Druids and metal armor in 5E? Nothing's defined, neither mechanically nor in narrative. It only says they won't, not that they can't, which simply becomes incorrect as soon as one does.



    But now you're the one making a house rule. There's no such mechanical limitation placed in the book, nor in the Sage Advice. I repeat, a character only "won't" do something until they do it. There's no rule that says the X levels of Druid on the character sheet magically go away because they disagree with one of the flimsy, undefined story elements of the class.

    The PHB adds for the Monk: "As a rule, monks care little for material wealth and are driven by a desire to accomplish a greater mission than merely slaying monsters and plundering their treasure."

    Is every murder hobo Monk PC not a Monk? Would you rule if they ever become greedy, or act as a standard murder hobo alongside their Fighter PCs, that they're "no longer a Monk"? What would be the mechanical basis for that, if not a house rule? Do you take their Monk levels and powers away? Because they're obviously not a Monk, as per the class's story.
    There is no mechanical effect, because mechanically there is no problem with a Druid wearing Scale Mail or any other Medium armor. The "Vegetarian won't eat meat" example from Sage Advise is perfect to illustrate what is going on here.
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  6. #56
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    I think the sage advice rules are plenty sound enough. If someone disagrees (and it seems at least a few do), then change it at your table.

    Easy solution

    Oh, and as an aside, tanning leather isnt as detailed as the OP describes. Thats a modern process. The process is basically stretch and scrape the fat off the leather, then use a solution created by cooking the brains of the animal with water to a mild temp and soak it. Thats it. Smelting and working iron is much more complex and very much is associated with civilization, where leather isnt, which is the point of that Druidic ethos. Not how many steps are involved, but how we think of each item as it is associated with a modern society of the time.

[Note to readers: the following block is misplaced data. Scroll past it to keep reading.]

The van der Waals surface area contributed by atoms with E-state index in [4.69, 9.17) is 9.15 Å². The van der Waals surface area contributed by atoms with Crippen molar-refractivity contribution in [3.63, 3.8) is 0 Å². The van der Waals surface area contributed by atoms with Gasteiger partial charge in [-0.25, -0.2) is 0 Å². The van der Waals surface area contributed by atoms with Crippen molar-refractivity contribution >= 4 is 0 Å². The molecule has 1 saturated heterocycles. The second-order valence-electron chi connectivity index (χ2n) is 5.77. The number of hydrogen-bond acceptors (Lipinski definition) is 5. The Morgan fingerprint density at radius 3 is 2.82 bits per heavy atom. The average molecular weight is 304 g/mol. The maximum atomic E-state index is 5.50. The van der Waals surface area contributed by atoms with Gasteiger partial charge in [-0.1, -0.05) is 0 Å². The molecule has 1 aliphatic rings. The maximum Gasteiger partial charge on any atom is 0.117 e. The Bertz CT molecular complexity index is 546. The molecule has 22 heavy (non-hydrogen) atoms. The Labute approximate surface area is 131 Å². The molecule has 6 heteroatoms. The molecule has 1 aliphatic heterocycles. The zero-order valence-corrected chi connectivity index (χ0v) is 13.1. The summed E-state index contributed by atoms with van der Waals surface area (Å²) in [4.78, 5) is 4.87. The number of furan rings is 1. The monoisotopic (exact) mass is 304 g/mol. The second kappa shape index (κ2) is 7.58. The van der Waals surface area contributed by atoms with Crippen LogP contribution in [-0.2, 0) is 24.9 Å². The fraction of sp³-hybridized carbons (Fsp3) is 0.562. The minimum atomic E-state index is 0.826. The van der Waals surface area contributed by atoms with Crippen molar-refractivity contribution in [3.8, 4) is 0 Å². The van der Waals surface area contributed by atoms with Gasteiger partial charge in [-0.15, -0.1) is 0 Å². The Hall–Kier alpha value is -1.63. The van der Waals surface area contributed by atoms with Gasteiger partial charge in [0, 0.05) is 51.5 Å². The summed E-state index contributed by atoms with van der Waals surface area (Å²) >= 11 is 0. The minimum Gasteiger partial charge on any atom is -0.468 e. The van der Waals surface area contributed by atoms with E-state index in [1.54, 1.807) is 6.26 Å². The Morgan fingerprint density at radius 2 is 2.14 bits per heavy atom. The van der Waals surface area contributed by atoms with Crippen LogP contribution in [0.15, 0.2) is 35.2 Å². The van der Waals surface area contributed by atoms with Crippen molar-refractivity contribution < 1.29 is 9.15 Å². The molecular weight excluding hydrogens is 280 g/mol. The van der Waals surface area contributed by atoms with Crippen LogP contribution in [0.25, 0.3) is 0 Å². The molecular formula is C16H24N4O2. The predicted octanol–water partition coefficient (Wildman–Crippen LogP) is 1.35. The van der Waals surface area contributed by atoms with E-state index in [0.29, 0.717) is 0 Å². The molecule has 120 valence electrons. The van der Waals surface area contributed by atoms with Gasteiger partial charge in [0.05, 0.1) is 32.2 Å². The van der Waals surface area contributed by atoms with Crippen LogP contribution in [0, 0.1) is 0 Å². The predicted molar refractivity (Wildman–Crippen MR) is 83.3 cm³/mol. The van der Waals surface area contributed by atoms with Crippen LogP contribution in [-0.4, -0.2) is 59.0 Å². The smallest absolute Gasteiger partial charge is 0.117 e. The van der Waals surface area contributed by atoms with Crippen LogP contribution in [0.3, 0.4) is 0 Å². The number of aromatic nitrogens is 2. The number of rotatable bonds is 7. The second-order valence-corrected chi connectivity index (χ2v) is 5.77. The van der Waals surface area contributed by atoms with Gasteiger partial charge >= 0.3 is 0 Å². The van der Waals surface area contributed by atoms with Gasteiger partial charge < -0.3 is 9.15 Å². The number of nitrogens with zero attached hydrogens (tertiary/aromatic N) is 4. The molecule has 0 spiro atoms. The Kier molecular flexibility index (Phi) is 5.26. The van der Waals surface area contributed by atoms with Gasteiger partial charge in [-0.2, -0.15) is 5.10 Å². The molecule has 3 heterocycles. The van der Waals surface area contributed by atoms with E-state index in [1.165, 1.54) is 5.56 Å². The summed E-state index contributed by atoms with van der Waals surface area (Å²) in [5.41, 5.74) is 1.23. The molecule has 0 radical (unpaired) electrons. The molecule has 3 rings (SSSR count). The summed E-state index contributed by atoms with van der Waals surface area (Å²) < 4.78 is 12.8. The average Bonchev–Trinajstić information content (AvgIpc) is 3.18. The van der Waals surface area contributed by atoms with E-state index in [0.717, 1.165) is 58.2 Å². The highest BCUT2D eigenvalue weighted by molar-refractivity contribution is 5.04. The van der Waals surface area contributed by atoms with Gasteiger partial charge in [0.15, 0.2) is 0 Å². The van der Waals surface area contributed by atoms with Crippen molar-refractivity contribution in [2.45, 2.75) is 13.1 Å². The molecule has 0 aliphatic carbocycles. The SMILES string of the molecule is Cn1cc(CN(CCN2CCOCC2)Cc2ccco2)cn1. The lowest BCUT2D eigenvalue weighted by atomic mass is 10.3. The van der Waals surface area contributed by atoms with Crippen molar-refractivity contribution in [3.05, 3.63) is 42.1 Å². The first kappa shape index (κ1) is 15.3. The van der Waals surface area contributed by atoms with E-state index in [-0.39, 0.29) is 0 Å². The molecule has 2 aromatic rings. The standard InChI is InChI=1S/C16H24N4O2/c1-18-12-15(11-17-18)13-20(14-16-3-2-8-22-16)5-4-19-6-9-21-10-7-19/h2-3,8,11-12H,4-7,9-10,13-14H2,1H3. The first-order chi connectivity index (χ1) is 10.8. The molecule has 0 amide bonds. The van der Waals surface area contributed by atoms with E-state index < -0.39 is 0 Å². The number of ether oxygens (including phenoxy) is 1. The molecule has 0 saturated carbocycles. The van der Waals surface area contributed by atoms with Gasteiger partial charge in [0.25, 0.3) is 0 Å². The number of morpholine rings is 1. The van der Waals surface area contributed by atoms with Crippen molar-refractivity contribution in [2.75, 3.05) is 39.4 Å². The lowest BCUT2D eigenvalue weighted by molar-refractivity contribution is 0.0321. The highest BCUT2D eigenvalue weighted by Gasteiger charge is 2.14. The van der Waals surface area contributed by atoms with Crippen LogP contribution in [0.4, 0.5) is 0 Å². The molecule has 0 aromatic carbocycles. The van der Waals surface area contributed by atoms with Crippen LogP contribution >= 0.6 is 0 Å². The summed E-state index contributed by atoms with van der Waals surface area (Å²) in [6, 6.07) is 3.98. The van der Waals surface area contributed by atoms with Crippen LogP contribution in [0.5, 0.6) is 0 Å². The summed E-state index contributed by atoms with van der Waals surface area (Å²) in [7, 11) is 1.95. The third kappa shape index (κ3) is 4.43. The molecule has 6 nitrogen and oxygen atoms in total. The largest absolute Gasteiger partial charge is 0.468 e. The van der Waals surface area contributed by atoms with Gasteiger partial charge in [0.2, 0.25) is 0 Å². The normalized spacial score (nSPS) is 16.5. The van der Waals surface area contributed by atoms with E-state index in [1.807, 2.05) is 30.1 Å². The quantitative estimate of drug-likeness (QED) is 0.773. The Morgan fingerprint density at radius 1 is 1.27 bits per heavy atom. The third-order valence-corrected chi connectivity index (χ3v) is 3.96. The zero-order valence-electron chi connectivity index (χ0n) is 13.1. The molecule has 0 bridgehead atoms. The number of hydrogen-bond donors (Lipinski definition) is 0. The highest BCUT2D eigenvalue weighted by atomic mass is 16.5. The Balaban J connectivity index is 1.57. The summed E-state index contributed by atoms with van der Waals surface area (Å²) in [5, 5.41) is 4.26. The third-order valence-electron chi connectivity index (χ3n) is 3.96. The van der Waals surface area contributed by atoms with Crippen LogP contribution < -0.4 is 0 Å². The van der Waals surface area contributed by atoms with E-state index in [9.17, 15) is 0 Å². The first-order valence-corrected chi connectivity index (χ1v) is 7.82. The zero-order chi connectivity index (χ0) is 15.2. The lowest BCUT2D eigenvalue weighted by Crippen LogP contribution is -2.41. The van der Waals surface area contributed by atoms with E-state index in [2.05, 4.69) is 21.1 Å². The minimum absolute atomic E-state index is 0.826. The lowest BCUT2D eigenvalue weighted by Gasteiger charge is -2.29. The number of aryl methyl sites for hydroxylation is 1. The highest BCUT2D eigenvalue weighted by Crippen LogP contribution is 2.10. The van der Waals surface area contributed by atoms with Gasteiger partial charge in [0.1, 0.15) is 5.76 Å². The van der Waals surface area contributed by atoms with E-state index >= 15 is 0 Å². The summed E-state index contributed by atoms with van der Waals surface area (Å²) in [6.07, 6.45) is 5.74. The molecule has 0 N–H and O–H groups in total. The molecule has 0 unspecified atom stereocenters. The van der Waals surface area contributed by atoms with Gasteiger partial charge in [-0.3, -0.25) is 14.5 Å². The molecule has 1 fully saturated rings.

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  7. #57
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    Quote Originally Posted by Sacrosanct View Post

    Oh, and as an aside, tanning leather isnt as detailed as the OP describes.
    With a real druid, you're lucky if they even wear clothes.

    "Radagast! Put the sack back on. We don't need to see your shillelagh and goodberries."
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  8. #58
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    Quote Originally Posted by lowkey13 View Post
    With a real druid, you're lucky if they even wear clothes.

    "Radagast! Put the sack back on. We don't need to see your shillelagh and goodberries."
    "So you admit my berries are good!"
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  9. #59
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    Quote Originally Posted by Ohmyn View Post
    But now you're the one making a house rule. There's no such mechanical limitation placed in the book, nor in the Sage Advice. I repeat, a character only "won't" do something until they do it. There's no rule that says the X levels of Druid on the character sheet magically go away because they disagree with one of the flimsy, undefined story elements of the class.
    It's clearly spelled out under proficiencies.
    Armor: Light armor, medium armor, shields (druids will not wear armor or use shields made of metal)

    There does not need to be a mechanical penalty, they will not do it. Ipso facto, if your character is wearing metal armor they are not a druid.

    Don't like it, change the rules. Playing at my table and don't like it? Discuss how to get alternative non-metal armor (i.e. dragonscale armor), don't wear metal armor or find a different table.
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  10. #60
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    Quote Originally Posted by Satyrn View Post
    "So you admit my berries are good!"
    "You know that cereal? Grapenuts? .... so, about the casting of Stoneskin ...."